Analysis

Reconciling controversies about the ‘global warming hiatus’

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Abstract

Between about 1998 and 2012, a time that coincided with political negotiations for preventing climate change, the surface of Earth seemed hardly to warm. This phenomenon, often termed the ‘global warming hiatus’, caused doubt in the public mind about how well anthropogenic climate change and natural variability are understood. Here we show that apparently contradictory conclusions stem from different definitions of ‘hiatus’ and from different datasets. A combination of changes in forcing, uptake of heat by the oceans, natural variability and incomplete observational coverage reconciles models and data. Combined with stronger recent warming trends in newer datasets, we are now more confident than ever that human influence is dominant in long-term warming.

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Acknowledgements

We thank K. Cowtan for providing the HadCRUT3 datasets, M. Huber for providing the modelled forcing responses, and A. Jokimäki for help in collecting the relevant hiatus literature. We acknowledge the World Climate Research Programme’s Working Group on Coupled Modelling, which is responsible for CMIP, and we thank the climate modelling groups for producing and making available their model output. For CMIP the US Department of Energy’s Program for Climate Model Diagnosis and Intercomparison provides coordinating support and led the development of software infrastructure in partnership with the Global Organization for Earth System Science Portals.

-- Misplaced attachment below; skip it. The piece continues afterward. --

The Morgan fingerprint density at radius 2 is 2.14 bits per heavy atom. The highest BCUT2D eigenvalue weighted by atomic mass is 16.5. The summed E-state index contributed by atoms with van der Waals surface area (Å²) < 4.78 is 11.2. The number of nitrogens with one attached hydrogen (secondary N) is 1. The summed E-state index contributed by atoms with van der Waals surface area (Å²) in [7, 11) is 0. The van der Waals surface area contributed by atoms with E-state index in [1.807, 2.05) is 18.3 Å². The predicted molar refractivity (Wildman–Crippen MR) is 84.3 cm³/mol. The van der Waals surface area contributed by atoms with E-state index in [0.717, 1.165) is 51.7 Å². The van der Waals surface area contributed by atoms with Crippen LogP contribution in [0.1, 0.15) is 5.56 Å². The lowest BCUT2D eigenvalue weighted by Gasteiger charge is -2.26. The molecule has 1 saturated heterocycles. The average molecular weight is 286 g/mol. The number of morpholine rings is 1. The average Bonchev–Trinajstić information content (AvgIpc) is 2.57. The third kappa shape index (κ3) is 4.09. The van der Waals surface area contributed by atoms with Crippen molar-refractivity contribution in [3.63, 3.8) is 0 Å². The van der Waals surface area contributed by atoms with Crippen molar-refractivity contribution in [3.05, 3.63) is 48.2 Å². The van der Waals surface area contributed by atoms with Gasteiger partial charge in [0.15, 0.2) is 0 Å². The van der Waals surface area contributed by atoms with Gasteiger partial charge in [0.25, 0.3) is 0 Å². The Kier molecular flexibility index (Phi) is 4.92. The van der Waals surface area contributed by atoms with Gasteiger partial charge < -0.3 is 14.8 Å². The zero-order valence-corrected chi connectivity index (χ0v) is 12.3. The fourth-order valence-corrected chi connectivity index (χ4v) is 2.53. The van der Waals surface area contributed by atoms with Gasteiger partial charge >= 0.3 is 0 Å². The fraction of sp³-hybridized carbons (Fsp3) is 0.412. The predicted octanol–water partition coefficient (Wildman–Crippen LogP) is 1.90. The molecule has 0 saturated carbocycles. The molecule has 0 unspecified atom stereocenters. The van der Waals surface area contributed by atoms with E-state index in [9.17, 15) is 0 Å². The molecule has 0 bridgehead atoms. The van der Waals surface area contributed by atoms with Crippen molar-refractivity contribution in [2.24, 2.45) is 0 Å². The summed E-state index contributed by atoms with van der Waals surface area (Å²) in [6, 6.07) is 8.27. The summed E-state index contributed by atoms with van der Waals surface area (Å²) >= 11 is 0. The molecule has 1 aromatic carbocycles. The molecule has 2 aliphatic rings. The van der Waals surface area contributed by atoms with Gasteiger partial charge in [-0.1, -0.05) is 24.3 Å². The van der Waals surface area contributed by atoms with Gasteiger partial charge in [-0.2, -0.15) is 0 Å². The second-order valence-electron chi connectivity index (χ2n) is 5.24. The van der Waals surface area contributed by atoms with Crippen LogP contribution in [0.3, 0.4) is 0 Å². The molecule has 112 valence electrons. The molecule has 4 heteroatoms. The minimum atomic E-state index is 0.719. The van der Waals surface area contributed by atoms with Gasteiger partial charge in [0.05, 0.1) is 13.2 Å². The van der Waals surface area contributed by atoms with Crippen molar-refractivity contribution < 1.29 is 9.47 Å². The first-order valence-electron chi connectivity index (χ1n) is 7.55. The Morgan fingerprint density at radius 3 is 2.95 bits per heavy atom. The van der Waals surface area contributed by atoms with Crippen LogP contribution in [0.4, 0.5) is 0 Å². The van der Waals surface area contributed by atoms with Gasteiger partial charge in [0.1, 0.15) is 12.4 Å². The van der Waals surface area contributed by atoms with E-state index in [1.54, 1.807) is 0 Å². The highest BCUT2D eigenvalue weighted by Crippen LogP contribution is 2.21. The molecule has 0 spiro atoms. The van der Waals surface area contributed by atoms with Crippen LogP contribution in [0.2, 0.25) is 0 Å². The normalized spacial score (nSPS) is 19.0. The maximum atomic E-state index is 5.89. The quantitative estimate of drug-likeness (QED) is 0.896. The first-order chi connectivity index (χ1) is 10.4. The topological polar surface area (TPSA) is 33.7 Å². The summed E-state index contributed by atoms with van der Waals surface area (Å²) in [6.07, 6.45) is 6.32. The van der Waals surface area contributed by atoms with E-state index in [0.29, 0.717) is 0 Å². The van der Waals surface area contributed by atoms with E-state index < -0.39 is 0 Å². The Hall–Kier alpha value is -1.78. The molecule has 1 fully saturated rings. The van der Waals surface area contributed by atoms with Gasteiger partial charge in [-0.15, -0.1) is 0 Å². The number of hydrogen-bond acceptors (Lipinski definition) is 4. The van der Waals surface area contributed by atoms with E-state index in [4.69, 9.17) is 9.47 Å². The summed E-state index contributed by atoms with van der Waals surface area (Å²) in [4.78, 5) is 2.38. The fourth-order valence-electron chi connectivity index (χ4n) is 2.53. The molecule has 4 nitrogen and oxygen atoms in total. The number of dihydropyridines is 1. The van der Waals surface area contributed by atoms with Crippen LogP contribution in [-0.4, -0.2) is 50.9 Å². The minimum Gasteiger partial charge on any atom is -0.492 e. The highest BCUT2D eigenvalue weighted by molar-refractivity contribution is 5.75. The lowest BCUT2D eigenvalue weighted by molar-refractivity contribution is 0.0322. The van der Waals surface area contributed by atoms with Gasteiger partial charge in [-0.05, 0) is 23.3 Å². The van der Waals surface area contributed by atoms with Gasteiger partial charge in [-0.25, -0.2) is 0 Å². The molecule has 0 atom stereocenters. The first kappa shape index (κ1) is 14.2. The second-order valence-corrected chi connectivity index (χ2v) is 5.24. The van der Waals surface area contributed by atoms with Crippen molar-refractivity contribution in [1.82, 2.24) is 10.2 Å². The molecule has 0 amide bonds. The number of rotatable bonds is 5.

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Affiliations

  1. Institute for Atmospheric and Climate Science, ETH Zürich, 8092 Zürich, Switzerland

    • Iselin Medhaug
    • , Martin B. Stolpe
    • , Erich M. Fischer
    •  & Reto Knutti

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Contributions

I.M. led the writing with contributions from all authors. I.M. produced all figures except Fig. 5, which was produced by M.B.S.

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The authors declare no competing financial interests.

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Correspondence to Iselin Medhaug.

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